Recently Mister Boomer heard an interview with an author on the radio. While he immediately forgot what the book was about, he was struck by one thing the author said that resonated with him. She stated that today’s parents spend much more time with their kids than her parents — Baby Boomer parents — did in the 1950s and ’60s. Mister Boomer immediately thought, “She’s right!” What has changed to make today’s parents spend appreciably more time with their children?
First there is the schedule. The lives of today’s kids seem to be timed to the hour. With both parents working, there aren’t too many other choices for busy parents. As a result, kids are constantly being chauffeured to play dates, all types of classes, sports practice and games. Usually one parent takes on a particular task for a neighborhood group, but the result is more time spent with the kids just going to and fro various destinations, even if it is in a car (SUV or minivan).
By contrast most boomers had no schedule whatsoever, other than going to school and coming home, and having family dinners. Some boomers were required to do homework after school, before heading outside in the short window between school ending and dinner time. During summer vacations we were on our own time, except for a week or two when family vacations were planned. If we participated in sports, we found our own way to practice and games — usually by bicycle. Likewise, wherever else we went — to the movies, stores or friends’ houses — we found our own way there and back. Even if our moms wanted to drive us, the vast majority of households only had one car. As a result, our parents often had no idea where we were, and they were fine with that.
Second, today’s parents have a fear of the threat of violent crime against their children. Perhaps it is the immediacy of the media and the Internet that fuels this fear, since crimes we would never have heard about 50 years ago are now instantaneously broadcast around the globe. While violent crime has dropped per capita dramatically since the boomer days of the ’50s, ’60s and ’70s, it is true that the sheer numbers are higher, due to the fact that more than 100 million more people live in the country today than fifty years ago. The U.S. population in 1960 was approximately 191 million, while today it is around 310 million. While there are still huge, wide open spaces in the country, most people live in cities, which are increasing in density.
Fifty years ago crimes might be reported in the police blotter of your local newspaper each week, but it would have to be a particularly heinous crime to make it on to the evening news. Even though our parents held similar fears — we did have to watch those “don’t take candy from strangers” films in school, after all — they had an inherent trust in society at large — that every adult was watching out for everyone else’s kids, and would help if necessary.
Third, it may be that parents want to spend more time with their kids. Some say this is out of guilt for their demanding work schedules, while others think it is the development of the overprotective “helicopter parent” that is the reason. Mister B also thinks some parents want to be more a part of their kids’ lives as a reaction to their own upbringing. Then there is the phenomena of wanting to be a friend as much as a parent.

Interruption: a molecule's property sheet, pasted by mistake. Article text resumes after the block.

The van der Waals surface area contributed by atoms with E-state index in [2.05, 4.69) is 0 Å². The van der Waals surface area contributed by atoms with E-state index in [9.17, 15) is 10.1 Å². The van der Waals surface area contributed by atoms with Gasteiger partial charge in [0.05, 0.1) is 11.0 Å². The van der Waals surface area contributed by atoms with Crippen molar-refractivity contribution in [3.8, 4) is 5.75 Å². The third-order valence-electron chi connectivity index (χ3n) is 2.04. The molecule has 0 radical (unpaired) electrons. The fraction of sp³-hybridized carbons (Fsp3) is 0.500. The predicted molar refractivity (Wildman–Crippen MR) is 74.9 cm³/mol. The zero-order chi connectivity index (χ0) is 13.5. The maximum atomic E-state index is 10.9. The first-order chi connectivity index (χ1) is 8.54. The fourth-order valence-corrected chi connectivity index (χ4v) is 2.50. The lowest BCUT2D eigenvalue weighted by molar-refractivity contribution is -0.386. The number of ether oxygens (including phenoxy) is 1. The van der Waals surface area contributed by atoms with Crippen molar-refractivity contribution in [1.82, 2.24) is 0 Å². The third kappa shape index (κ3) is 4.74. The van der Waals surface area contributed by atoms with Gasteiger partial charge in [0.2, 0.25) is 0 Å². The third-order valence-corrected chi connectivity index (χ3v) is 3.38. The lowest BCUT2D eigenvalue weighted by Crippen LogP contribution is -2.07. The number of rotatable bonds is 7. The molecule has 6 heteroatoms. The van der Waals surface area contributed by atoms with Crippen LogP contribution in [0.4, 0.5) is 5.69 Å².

Boomer parents approached parenting much the way their parents did a generation earlier in that a child was, after the “age of reason” of about seven or eight, left to discover life’s challenges on their own. Adults were separate from the kids, often with the kids relegated to other rooms during family gatherings so the adults could talk among themselves. There was a line between the generations, so the thought of a parent being a child’s best friend was nowhere near as prevalent as today. Since child-rearing was thought to be a woman’s job, fathers in particular could be perceived as cold and distant compared to today’s dads.
The other default boomer parents could fall back onto was that practically every family had multiple children. The oldest children had the assignment of looking after their younger siblings whenever they were together, which could be often. Whether that meant walking to school together or hanging out in groups where children of different ages were present, the older child bore the brunt of a tag-a-long or two.
Fourth, there is communication. Today’s parents can get in touch with their kids at any time in multiple ways. Texts, cellphone calls and even GPS apps pinpointing their children’s whereabouts give the communication edge to today’s parents. If a child is away visiting relatives or at a sleepover, video chats are another possibility.
In our day we were expected to always have a dime handy in case we needed to call home. That was our only means of communication over a distance, whether it was across town or a few states away.
There may be other sociological reasons for the shift in parental thinking. Mister B was told by one parent that she felt compelled to drive her son to everything he did because her subdivision didn’t have sidewalks, and neither did the busy roads that sat just outside the neighborhood. In the 1980s and ’90s, many developers thought it was a good idea to eliminate sidewalks, saving the cost when so few people seemed to use them. Thankfully that trend is reversing now.
The two generations before the Baby Boomers were transitional ones from an agrarian to an industrial economy. Baby Boomers lived mostly in suburbs, not on farms. They didn’t have farm chores to do any more, and mothers had more time thanks to space-age appliances and food technology. Yet the leisure time parents began to acquire was not appreciably spent with their children. Is it possible that it took a couple of generations for parental thinking to catch up with the change?
How do you perceive the shift in parental thinking on time spent with kids over the past fifty years, boomers?